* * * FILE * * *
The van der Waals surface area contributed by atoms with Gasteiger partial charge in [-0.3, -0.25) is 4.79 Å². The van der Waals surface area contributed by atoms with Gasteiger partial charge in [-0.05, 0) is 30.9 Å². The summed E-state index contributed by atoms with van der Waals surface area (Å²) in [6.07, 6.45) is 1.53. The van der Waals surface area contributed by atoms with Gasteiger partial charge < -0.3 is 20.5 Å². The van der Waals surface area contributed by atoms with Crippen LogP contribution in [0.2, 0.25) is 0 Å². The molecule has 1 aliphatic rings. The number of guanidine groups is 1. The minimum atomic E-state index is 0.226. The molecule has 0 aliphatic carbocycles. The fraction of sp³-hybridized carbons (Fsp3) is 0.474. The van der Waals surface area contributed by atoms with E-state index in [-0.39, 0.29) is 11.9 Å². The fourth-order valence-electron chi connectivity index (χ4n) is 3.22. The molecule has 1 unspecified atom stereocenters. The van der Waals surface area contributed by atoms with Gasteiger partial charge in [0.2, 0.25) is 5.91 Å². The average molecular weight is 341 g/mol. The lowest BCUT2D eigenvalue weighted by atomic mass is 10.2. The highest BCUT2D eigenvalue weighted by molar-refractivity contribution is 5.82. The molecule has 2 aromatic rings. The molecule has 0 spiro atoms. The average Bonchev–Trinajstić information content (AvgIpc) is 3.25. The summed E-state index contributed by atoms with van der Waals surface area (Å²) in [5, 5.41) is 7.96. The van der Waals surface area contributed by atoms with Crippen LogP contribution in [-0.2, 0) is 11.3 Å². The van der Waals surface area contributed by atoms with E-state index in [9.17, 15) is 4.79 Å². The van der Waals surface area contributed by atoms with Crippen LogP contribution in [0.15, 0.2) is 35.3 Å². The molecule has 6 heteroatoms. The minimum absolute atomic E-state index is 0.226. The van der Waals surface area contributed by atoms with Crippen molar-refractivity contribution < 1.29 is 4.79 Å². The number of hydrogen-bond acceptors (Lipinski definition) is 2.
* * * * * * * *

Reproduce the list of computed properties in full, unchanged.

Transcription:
The van der Waals surface area contributed by atoms with Gasteiger partial charge in [-0.3, -0.25) is 4.79 Å². The van der Waals surface area contributed by atoms with Gasteiger partial charge in [-0.05, 0) is 30.9 Å². The summed E-state index contributed by atoms with van der Waals surface area (Å²) in [6.07, 6.45) is 1.53. The van der Waals surface area contributed by atoms with Gasteiger partial charge < -0.3 is 20.5 Å². The van der Waals surface area contributed by atoms with Crippen LogP contribution in [0.2, 0.25) is 0 Å². The molecule has 1 aliphatic rings. The number of guanidine groups is 1. The minimum atomic E-state index is 0.226. The molecule has 0 aliphatic carbocycles. The fraction of sp³-hybridized carbons (Fsp3) is 0.474. The van der Waals surface area contributed by atoms with E-state index in [-0.39, 0.29) is 11.9 Å². The fourth-order valence-electron chi connectivity index (χ4n) is 3.22. The molecule has 1 unspecified atom stereocenters. The van der Waals surface area contributed by atoms with Gasteiger partial charge in [0.2, 0.25) is 5.91 Å². The average molecular weight is 341 g/mol. The lowest BCUT2D eigenvalue weighted by atomic mass is 10.2. The highest BCUT2D eigenvalue weighted by molar-refractivity contribution is 5.82. The molecule has 2 aromatic rings. The molecule has 0 spiro atoms. The average Bonchev–Trinajstić information content (AvgIpc) is 3.25. The summed E-state index contributed by atoms with van der Waals surface area (Å²) in [5, 5.41) is 7.96. The van der Waals surface area contributed by atoms with Crippen LogP contribution in [-0.2, 0) is 11.3 Å². The van der Waals surface area contributed by atoms with E-state index in [9.17, 15) is 4.79 Å². The van der Waals surface area contributed by atoms with Crippen LogP contribution in [0.15, 0.2) is 35.3 Å². The molecule has 6 heteroatoms. The minimum absolute atomic E-state index is 0.226. The van der Waals surface area contributed by atoms with Crippen molar-refractivity contribution < 1.29 is 4.79 Å². The number of hydrogen-bond acceptors (Lipinski definition) is 2.